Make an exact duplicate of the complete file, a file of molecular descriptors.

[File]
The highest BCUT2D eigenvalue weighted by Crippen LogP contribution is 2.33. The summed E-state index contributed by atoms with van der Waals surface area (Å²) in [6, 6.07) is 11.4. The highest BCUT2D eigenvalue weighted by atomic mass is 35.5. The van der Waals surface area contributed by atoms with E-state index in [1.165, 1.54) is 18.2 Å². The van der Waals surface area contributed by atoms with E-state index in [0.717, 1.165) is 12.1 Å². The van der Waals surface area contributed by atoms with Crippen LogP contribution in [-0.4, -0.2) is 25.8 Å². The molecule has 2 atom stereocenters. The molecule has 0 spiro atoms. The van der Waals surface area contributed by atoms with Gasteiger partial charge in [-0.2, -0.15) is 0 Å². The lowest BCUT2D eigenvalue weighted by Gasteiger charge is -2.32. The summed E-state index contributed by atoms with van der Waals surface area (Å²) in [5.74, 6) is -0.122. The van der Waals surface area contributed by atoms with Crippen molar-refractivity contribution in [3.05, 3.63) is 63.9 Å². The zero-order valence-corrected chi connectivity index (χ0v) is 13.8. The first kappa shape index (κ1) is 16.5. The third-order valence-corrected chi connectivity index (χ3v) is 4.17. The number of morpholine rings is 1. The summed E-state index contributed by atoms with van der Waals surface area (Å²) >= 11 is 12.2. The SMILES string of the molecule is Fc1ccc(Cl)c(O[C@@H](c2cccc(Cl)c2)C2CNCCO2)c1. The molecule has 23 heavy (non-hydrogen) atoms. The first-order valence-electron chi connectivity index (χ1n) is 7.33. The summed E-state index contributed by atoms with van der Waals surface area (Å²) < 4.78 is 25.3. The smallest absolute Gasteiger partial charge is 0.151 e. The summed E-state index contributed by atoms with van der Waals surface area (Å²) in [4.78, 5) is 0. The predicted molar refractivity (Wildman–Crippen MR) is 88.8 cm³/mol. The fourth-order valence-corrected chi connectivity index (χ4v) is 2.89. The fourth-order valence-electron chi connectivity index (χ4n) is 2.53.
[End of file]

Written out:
The highest BCUT2D eigenvalue weighted by Crippen LogP contribution is 2.33. The summed E-state index contributed by atoms with van der Waals surface area (Å²) in [6, 6.07) is 11.4. The highest BCUT2D eigenvalue weighted by atomic mass is 35.5. The van der Waals surface area contributed by atoms with E-state index in [1.165, 1.54) is 18.2 Å². The van der Waals surface area contributed by atoms with E-state index in [0.717, 1.165) is 12.1 Å². The van der Waals surface area contributed by atoms with Crippen LogP contribution in [-0.4, -0.2) is 25.8 Å². The molecule has 2 atom stereocenters. The molecule has 0 spiro atoms. The van der Waals surface area contributed by atoms with Gasteiger partial charge in [-0.2, -0.15) is 0 Å². The lowest BCUT2D eigenvalue weighted by Gasteiger charge is -2.32. The summed E-state index contributed by atoms with van der Waals surface area (Å²) in [5.74, 6) is -0.122. The van der Waals surface area contributed by atoms with Crippen molar-refractivity contribution in [3.05, 3.63) is 63.9 Å². The zero-order valence-corrected chi connectivity index (χ0v) is 13.8. The first kappa shape index (κ1) is 16.5. The third-order valence-corrected chi connectivity index (χ3v) is 4.17. The number of morpholine rings is 1. The summed E-state index contributed by atoms with van der Waals surface area (Å²) >= 11 is 12.2. The SMILES string of the molecule is Fc1ccc(Cl)c(O[C@@H](c2cccc(Cl)c2)C2CNCCO2)c1. The molecule has 23 heavy (non-hydrogen) atoms. The first-order valence-electron chi connectivity index (χ1n) is 7.33. The summed E-state index contributed by atoms with van der Waals surface area (Å²) < 4.78 is 25.3. The smallest absolute Gasteiger partial charge is 0.151 e. The summed E-state index contributed by atoms with van der Waals surface area (Å²) in [4.78, 5) is 0. The predicted molar refractivity (Wildman–Crippen MR) is 88.8 cm³/mol. The fourth-order valence-corrected chi connectivity index (χ4v) is 2.89. The fourth-order valence-electron chi connectivity index (χ4n) is 2.53.